Unfortunately, not many people are a stranger to the downward spiraling economy that began in December 2007 and continued to deplete throughout 2008.
In fact, November 2008 marked some of worst numbers in decades in terms of job loss: The unemployment rate, for example, hit a 14-year high this November at a rate of 6.7 percent. That month also counted 1.9 million jobs lost throughout 2008 alone; two-thirds of those losses occurred in the last three months. The number of unemployed persons increased from 10.1 million in October to 10.3 million people in November, according to the most recent data from the Bureau of Labor Statistics.
Since 2007, the number of unemployed persons has increased by 3.1 million, and the unemployment rate has gone up by 2 percent. For the 10.3 million currently unemployed people, however, there is hope for some reprieve in 2009.
The labor force is expected to increase by 12.8 million workers over the 2006 -2016 period, according to the BLS. Total employment is expected to increase by 10 percent to 166.2 million over that period as well, while an estimated 15.6 million jobs will be added by 2016. While that year seems like a long way off today, a certain number of new jobs will be added each year leading up to 2016 -- including in 2009.
It should be noted, however, that the jobs that will be added won't be evenly distributed across industries and occupational groups. It goes without saying that changes in consumer demand, technology and the like will continue to affect the economic structure.
Industries that have seen growth since 2007 (according to the most recent data from the BLS) include management, business and financial operations; professional and related occupations; service occupations; sales and office occupations; and installation, maintenance and repair occupations.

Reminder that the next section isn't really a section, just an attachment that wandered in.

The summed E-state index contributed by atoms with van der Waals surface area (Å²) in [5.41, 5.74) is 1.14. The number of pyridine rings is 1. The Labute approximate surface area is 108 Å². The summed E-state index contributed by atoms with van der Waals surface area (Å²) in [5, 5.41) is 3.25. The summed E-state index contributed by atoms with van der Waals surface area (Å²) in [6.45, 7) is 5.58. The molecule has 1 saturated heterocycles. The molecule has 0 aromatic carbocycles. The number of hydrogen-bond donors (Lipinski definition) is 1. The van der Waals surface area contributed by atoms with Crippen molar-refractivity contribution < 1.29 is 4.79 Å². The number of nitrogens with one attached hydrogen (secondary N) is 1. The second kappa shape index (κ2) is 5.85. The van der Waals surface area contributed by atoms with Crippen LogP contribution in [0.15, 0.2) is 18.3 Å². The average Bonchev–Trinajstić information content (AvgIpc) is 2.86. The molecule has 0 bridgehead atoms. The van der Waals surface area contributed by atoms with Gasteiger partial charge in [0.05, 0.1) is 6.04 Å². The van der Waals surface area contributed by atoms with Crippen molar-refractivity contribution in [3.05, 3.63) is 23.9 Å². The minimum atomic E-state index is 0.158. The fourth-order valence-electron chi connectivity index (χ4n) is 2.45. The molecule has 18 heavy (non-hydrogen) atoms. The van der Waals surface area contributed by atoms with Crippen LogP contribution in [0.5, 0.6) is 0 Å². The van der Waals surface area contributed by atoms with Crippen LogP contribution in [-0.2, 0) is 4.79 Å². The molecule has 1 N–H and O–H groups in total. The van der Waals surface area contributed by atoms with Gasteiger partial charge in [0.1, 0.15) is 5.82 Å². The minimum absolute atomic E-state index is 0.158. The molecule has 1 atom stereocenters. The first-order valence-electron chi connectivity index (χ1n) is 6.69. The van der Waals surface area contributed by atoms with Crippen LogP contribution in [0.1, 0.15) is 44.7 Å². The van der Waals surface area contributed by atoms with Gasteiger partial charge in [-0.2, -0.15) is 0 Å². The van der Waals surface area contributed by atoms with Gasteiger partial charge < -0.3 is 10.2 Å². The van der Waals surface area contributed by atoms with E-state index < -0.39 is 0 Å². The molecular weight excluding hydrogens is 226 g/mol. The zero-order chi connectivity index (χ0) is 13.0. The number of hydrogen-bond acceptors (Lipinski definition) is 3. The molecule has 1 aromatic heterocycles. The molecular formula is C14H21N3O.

Looking for a job in 2009? Here are 25 of the best jobs to look for in the New Year, defined as jobs that saw growth in the second half of 2008.*
Industry: Management, business and financial operations occupations
Total employment: 22,425,000**
1. Public relations manager: $72,452/year***
2. Purchasing agent: $49,401/year
3. Claims adjuster, appraiser, examiner and investigator: $58,219/year
4. Human resources, training and labor relations specialist: $63,577/year
5. Budget analyst: $56,924/year
Industry:Professional and related occupations
Total employment: 30,370,000
6. Computer programmer: $59,628/year
7. Electrical and electronics engineer: $70,706/year
9. Pharmacist: $88,009/year
10. Audiologist: $57,779/year
Total employment: 25,114,000
13. Tour and travel guide: $22,917/year
14. Recreation and fitness worker: $15,101/year and $22,440/year, respectively
15. Grounds maintenance worker: $22,407/year
Industry: Sales and office occupations
Total employment: 35,180,000
16. Cashier: $22,931/year
17. Telephone operator: $25,165/year
18. Hotel, motel and resort desk clerks: $19,926/year
19. Cargo and freight agents: $30,143/year and $54,804/year, respectively
20. Statistical assistants: $30,921/year
Industry: Installation, maintenance and repair occupations
Total employment: 5,165,000
21. Computer, automated teller and office machine repairers: $41,614/year, $34,509/year and $36,077/year, respectively
22. Electric motor, power tool and related repairers: $29,865/year
23. Security and fire alarm systems installers: $35,648/year
24. Telecommunications line installers and repairers: $45,458/year
25. Locksmiths and safe repairers: $32,111/year
*Data reflects figures based on the second and third quarter employment numbers according to the Current Population Survey released by the BLS.
**Third quarter employment numbers.
***Salary figures according to CBSalary.com